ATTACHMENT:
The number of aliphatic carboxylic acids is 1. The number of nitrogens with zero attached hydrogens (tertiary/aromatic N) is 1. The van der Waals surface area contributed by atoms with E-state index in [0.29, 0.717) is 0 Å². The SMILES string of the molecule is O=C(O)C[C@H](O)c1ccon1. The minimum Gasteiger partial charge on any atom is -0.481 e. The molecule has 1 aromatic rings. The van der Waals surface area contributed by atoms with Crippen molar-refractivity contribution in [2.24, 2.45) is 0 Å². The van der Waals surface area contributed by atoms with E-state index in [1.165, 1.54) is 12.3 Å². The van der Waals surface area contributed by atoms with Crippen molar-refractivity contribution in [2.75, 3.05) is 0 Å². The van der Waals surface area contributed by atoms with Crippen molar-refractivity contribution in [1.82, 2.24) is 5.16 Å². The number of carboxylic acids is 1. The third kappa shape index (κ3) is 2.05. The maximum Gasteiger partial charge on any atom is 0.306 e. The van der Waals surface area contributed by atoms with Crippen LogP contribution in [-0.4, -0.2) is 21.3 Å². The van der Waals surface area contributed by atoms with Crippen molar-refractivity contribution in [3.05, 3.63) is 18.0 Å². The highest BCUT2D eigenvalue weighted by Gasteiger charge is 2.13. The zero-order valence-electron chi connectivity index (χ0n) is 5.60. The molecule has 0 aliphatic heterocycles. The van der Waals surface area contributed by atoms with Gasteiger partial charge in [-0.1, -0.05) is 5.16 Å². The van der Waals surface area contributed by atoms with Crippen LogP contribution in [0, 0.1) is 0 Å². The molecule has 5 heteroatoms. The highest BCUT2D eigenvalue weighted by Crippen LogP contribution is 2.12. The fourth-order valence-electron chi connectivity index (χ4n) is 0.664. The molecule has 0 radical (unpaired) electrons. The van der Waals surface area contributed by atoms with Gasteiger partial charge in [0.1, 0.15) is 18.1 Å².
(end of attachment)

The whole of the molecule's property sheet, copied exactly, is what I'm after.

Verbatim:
The number of aliphatic carboxylic acids is 1. The number of nitrogens with zero attached hydrogens (tertiary/aromatic N) is 1. The van der Waals surface area contributed by atoms with E-state index in [0.29, 0.717) is 0 Å². The SMILES string of the molecule is O=C(O)C[C@H](O)c1ccon1. The minimum Gasteiger partial charge on any atom is -0.481 e. The molecule has 1 aromatic rings. The van der Waals surface area contributed by atoms with Crippen molar-refractivity contribution in [2.24, 2.45) is 0 Å². The van der Waals surface area contributed by atoms with E-state index in [1.165, 1.54) is 12.3 Å². The van der Waals surface area contributed by atoms with Crippen molar-refractivity contribution in [2.75, 3.05) is 0 Å². The van der Waals surface area contributed by atoms with Crippen molar-refractivity contribution in [1.82, 2.24) is 5.16 Å². The number of carboxylic acids is 1. The third kappa shape index (κ3) is 2.05. The maximum Gasteiger partial charge on any atom is 0.306 e. The van der Waals surface area contributed by atoms with Crippen LogP contribution in [-0.4, -0.2) is 21.3 Å². The van der Waals surface area contributed by atoms with Crippen molar-refractivity contribution in [3.05, 3.63) is 18.0 Å². The highest BCUT2D eigenvalue weighted by Gasteiger charge is 2.13. The zero-order valence-electron chi connectivity index (χ0n) is 5.60. The molecule has 0 aliphatic heterocycles. The van der Waals surface area contributed by atoms with Gasteiger partial charge in [-0.1, -0.05) is 5.16 Å². The van der Waals surface area contributed by atoms with Crippen LogP contribution in [0, 0.1) is 0 Å². The molecule has 5 heteroatoms. The highest BCUT2D eigenvalue weighted by Crippen LogP contribution is 2.12. The fourth-order valence-electron chi connectivity index (χ4n) is 0.664. The molecule has 0 radical (unpaired) electrons. The van der Waals surface area contributed by atoms with Gasteiger partial charge in [0.1, 0.15) is 18.1 Å².